This is the area where you and Alex Kinnear-Mellor can share files without having to send them into ‘fit to bursting’ inboxes.
A few weeks ago I decided to try out a new eating plan; no not diet, eating plan. The basis of which is eating according to your blood type. So I’m as common as you get, O positive, which means wheat and dairy aren’t my tummy’s friends whereas meat is a true buddy. This is hard for me; I’m a vegetarian.
Determined not to be put off by some of the plan’s not so Alex friendly options, I delved deep to find some positives within this ancient diet. ‘Ancient’ as supposedly your blood type’s preferred food is based on how your ancestors lived.
Upon delving deep I found some true favourites; oh yes baby! Spinach, broccoli, spelt, rye, tomatoes, soya milk, rice, rice and more rice.
Now why on earth am I wittering on about food? Well if any of you know me, you will be aware that food is one of my favourite subjects, however this isn’t the reason. It’s all to do with a design project I’ve been working on.
This project has really pushed my design skills and self belief. The client wanted the extraordinary; an extremely complex vector design with a limited budget. Could I do this? Would I start to wane mid-design? Well, nearly! Like the food plan, sometimes a brief can seem to be just filled with obstacles whilst the positives, the fun, exciting, mind blowing end product can get lost amongst a sea of hurdles and “this is crazy!”s.
Now my advice and learning in such cases is simple:
* Stick to the brief
* Don’t be a child in a sweet shop, nail your design inspiration and thoughts with your client early
* Don’t let the client be a child in a sweet shop and confirm their expectations early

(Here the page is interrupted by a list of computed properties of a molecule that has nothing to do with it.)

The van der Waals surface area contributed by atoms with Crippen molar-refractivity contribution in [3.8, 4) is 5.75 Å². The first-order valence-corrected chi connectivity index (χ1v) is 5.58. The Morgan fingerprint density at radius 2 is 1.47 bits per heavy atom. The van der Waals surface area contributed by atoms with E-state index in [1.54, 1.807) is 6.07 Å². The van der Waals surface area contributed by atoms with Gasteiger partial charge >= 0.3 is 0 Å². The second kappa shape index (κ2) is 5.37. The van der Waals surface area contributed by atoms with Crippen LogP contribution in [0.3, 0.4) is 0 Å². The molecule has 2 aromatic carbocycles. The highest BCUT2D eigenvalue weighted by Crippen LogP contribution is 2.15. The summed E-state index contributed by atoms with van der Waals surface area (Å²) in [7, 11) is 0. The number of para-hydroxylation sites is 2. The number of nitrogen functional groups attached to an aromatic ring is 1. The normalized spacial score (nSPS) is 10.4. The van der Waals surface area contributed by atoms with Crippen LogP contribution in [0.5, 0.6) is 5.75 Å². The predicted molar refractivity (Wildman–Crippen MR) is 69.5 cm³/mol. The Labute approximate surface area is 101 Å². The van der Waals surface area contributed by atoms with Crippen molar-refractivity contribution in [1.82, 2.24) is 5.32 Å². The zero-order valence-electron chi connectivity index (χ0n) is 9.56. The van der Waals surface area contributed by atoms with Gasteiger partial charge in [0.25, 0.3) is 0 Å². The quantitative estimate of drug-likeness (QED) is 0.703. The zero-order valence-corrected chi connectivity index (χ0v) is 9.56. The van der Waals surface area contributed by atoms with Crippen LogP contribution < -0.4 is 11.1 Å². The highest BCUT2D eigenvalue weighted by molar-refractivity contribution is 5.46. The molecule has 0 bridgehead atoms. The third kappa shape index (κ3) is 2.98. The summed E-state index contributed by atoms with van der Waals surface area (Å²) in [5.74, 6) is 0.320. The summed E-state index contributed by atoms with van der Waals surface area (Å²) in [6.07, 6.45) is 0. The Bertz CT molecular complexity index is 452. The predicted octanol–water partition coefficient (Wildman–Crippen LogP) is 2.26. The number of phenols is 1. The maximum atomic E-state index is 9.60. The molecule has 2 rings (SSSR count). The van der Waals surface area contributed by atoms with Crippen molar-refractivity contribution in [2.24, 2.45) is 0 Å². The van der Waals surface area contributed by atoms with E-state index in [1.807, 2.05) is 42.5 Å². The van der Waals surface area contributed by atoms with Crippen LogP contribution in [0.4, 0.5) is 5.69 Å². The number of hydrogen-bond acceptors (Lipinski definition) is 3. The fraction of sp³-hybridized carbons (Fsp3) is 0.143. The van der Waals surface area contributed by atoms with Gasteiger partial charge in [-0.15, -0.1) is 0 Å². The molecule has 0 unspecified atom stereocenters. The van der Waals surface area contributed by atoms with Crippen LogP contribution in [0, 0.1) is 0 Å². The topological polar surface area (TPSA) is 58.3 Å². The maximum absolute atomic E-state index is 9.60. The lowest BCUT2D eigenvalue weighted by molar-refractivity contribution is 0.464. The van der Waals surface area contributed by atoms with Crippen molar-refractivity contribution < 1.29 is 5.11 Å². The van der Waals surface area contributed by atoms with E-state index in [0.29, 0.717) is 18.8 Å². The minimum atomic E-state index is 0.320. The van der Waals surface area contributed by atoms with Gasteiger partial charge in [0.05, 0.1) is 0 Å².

* Tell any silly “but you’re a vegetarian, you can’t do this” thoughts to take a short walk off a long peer
* Stick to the brief
The design I’ve created for the client is most certainly my most challenging, most complex and most rewarding. I can’t say that the 25 hours staring at a computer screen didn’t leave me slightly bozeyed but boy was I elated when the client used the word “incredible!”.
During the 25 hours I was challenged by design and technical complications but I kept searching for the positives; that spinach and broccoli: “This is so on brief”, “the client will love this”, “I couldn’t do this last week” and “this is awesome fun, who needs non-blurry eyes?!”.
And what’s next? The product will be launched internationally this year, I will be sure to send it to as many contacts and friends as possible to show off and remind them of what I do exactly and I will continue to have a happier, less rumbly tummy.
So it’s the 20 December and I am thinking about those fantastic, though one could argue, a wee cheesy song lyrics: “You’ve gotta accentuate the positive. Eliminate the negative. Latch on to the affirmative. Don’t mess with Mister In-Between”.